People using the internet for their own personal reasons are largely left to fend for themselves. Although they might be aware of the risks, they don’t always act consistently to protect themselves.
Dodel and Mesch examined whether knowledge from long-established work in health awareness could inform cybersecurity awareness campaigns. Health behavior models are considered some of the most developed for understanding reactions to threats both in the physical world and online. These theories argue that a small number of beliefs and attitudes are the best indicators of preventive behavior. People could be considered to be rational decision makers, who weigh the potential costs and benefits of taking precautions. However, they do so imperfectly as they may act on outdated or false information and beliefs. The Health Belief Model (HBM) considers the perceptions people have about threats and their expectations when investigating their precautionary activities. The perception of threats is a complicated set of beliefs about the likelihood and harm from an event. The perceived severity of an event is feelings created by the thought of the threat and its difficulties. Precautionary behaviours are judged based on the apparent benefits in reducing their susceptibility to the threat. Regardless of the perceived effectiveness of an action it may still seem expensive, inconvenient or unpleasant. This is also considered along with other perceived barriers such as secondary effects. The willingness to act can be influenced by the confidence or belief in one’s own abilities to engage in the protective behavior. It can also by triggered by external cues such as advice or public awareness campaigns, and internal cues such as previous experience with the issue.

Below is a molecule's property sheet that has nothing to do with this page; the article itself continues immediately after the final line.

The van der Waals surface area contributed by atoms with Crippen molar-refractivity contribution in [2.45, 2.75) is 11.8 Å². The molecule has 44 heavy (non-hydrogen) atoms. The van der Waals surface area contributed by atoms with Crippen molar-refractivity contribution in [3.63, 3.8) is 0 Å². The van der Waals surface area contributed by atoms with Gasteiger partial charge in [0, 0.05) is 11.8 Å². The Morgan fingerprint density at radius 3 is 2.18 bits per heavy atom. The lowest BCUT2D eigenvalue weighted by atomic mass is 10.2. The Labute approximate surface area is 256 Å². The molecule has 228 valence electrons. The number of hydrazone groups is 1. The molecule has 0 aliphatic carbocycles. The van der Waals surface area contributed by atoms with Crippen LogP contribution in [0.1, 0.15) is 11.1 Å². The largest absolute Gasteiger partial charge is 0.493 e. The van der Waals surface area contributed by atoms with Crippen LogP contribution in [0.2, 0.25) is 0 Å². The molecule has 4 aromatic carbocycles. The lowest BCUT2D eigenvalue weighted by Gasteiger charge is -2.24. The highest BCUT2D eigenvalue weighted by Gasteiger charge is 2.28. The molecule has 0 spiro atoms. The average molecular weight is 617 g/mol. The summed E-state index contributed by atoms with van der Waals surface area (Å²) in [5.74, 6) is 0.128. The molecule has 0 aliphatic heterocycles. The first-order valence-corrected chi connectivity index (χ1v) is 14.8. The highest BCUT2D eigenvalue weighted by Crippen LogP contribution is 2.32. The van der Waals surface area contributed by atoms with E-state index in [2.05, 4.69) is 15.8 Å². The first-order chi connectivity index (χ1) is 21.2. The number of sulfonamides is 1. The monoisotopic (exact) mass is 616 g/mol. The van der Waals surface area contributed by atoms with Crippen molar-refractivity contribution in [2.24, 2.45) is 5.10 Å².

Data were collected as part of a larger a national sample of Israeli adults collected in October 2014, totaling 1850 completed interviews. The survey participants were asked about the actions they believed they could take to protect themselves on the internet, whether they had installed and use anti-virus software, their opinion about the risk of getting a virus and their experience with security incidents (e.g. account breach). They were also asked about their awareness of the consequences of a breach and their opinion about their ability to protect themselves.
The results of the survey indicated that peoples' beliefs about digital threats are better predictors of anti-virus preventive behaviors than socio-demographic characteristics or their amount of Internet use. Peoples' expectations about the outcome of a security activity and their opinion about their own ability were also linked to them taking precautions.
The results suggest that methods other than awareness messaging focusing on compliance to avoid threats could be beneficial. Fear-based messages underscore the susceptibility of people to cyber-attacks and the seriousness of the consequences, which could undermine their belief in their ability to protect themselves. Campaigns that reduce perceived barriers to digital safety-related behaviors and which strengthen beliefs in the effectiveness of anti-malware software seem to be clear and cost-efficient policy measures to increase engagement in cyber-safety.
Fear-based messages could turn people off of cyber safety behaviour. Campaigns that reduce perceived barriers and strengthen beliefs in the effectiveness of security software could be more effective.